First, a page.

At your earliest convenience, resolve to remember Veterans Day this weekend and thank a vet.

That’s why we decided to remind our readers about it a day early here.

You might think that with so many people invoking veterans to score political points these days, no one would need such a reminder.

Yet, despite the demise of veterans among the Greatest Generation and the endless wars facing the latest generation, national and social media’s focus is blurred.

The contention that the NFL players’ protest is disrespectful to veterans and then presidential-candidate Donald Trump’s disdain for those who were prisoners or war still often dominate that conversation.

Let’s be clear, we don’t speak for all veterans or feel all that confident even trying to generalize the concerns of most veterans.

The reason we say that is that veterans, much like the entire civilian population, are not all on the same page.

Simply put, all veterans do not think alike and there is often nary a consensus of opinion on many issues.

But at the risk of undermining that point, most veterans would agree how our nation cares for them matters.

We suspect most would tell you that making the Department of Veterans Affairs (VA) more efficient and reducing wait times is still job No. 1.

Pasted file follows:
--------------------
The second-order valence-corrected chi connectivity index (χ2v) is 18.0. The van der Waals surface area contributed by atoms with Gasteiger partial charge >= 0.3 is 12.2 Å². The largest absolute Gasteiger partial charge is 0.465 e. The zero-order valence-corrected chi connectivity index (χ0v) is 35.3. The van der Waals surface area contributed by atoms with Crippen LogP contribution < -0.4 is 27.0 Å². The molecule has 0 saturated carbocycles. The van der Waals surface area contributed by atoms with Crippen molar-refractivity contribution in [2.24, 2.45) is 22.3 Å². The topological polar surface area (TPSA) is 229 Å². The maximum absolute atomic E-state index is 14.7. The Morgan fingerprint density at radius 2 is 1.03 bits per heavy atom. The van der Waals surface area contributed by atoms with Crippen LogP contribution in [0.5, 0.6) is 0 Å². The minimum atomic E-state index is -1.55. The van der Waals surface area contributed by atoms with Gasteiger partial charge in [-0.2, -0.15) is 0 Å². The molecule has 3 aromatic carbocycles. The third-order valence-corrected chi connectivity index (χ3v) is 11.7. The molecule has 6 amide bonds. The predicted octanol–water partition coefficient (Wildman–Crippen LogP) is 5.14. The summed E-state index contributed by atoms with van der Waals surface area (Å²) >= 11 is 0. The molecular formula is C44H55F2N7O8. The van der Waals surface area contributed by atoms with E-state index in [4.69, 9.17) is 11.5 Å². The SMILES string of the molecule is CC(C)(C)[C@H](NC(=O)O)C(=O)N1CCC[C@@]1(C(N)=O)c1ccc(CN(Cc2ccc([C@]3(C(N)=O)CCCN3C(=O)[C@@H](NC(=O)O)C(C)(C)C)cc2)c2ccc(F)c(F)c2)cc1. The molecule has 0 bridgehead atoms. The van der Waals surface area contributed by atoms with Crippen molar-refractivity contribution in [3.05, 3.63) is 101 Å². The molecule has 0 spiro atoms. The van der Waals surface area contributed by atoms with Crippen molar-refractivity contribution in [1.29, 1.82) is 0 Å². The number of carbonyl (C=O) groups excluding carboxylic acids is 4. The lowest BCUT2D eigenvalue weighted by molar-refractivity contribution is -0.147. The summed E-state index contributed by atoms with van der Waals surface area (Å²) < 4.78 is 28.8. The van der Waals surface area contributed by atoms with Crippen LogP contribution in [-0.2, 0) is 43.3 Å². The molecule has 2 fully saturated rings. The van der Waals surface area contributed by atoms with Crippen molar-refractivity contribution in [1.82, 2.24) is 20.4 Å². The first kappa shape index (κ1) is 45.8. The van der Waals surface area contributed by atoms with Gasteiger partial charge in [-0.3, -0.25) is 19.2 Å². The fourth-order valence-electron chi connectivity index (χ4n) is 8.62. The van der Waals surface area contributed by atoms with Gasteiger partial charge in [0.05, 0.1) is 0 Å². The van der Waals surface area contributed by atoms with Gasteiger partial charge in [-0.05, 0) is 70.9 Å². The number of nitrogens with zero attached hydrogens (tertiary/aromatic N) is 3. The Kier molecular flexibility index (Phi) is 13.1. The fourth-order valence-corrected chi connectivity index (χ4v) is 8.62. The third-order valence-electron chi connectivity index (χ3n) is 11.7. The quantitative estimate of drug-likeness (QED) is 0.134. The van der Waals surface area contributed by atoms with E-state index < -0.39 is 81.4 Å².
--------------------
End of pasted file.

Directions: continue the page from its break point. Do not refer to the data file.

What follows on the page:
Even with reforms that now allow veterans to seek private treatment if they cannot get a VA appointment within 30 days, this agency is more often than not still described as a “nightmare” by many.

Coming in as perhaps their second greatest concern, we suspect, is that 40,000 veterans are living on the streets.

Though less than 1 percent of America’s population is in uniform today and about 7 percent once wore one, more than 11 percent of the nation’s homeless population are veterans.

The suicide rate among veterans probably closely tails the issue of homelessness.

In 2015, it equated to nearly 30 per 100,000 veterans, or roughly 50 percent higher than the rate among other civilians with similar demographic characteristics.

That flattens out to be about 22 veterans taking their own lives every day, according to an estimate based on a VA analysis of death records from 21 states.

Other serious issues, both psychological and physical, dog the ranks of veterans both young and old.

Often, even well-intentioned civilians claim to speak for all veterans or dictate what offends them on issues as divisive among them as the rest of us.

We urge that rather than attempt to impose your politics upon veterans, you champion how our nation cares for them and their families.

It’s never too early or late to remember them, but our veterans will never forget how we treated them.